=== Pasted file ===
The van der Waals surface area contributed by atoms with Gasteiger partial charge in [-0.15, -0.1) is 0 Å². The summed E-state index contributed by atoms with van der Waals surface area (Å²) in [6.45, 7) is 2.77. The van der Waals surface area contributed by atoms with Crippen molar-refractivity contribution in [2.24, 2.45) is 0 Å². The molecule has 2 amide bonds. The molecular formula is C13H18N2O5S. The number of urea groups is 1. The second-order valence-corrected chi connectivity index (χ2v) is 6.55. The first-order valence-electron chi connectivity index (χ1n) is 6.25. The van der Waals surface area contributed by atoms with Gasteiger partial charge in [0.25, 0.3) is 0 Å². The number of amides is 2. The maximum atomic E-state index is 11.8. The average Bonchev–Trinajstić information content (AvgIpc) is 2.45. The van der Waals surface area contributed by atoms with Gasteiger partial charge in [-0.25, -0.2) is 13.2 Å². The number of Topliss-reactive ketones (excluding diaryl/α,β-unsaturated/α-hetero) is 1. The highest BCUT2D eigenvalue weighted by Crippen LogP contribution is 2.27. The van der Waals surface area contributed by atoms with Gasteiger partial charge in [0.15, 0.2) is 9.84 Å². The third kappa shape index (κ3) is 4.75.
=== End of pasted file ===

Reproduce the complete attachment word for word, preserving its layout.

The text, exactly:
The van der Waals surface area contributed by atoms with Gasteiger partial charge in [-0.15, -0.1) is 0 Å². The summed E-state index contributed by atoms with van der Waals surface area (Å²) in [6.45, 7) is 2.77. The van der Waals surface area contributed by atoms with Crippen molar-refractivity contribution in [2.24, 2.45) is 0 Å². The molecule has 2 amide bonds. The molecular formula is C13H18N2O5S. The number of urea groups is 1. The second-order valence-corrected chi connectivity index (χ2v) is 6.55. The first-order valence-electron chi connectivity index (χ1n) is 6.25. The van der Waals surface area contributed by atoms with Gasteiger partial charge in [0.25, 0.3) is 0 Å². The number of amides is 2. The maximum atomic E-state index is 11.8. The average Bonchev–Trinajstić information content (AvgIpc) is 2.45. The van der Waals surface area contributed by atoms with Gasteiger partial charge in [-0.25, -0.2) is 13.2 Å². The number of Topliss-reactive ketones (excluding diaryl/α,β-unsaturated/α-hetero) is 1. The highest BCUT2D eigenvalue weighted by Crippen LogP contribution is 2.27. The van der Waals surface area contributed by atoms with Gasteiger partial charge in [0.15, 0.2) is 9.84 Å². The third kappa shape index (κ3) is 4.75.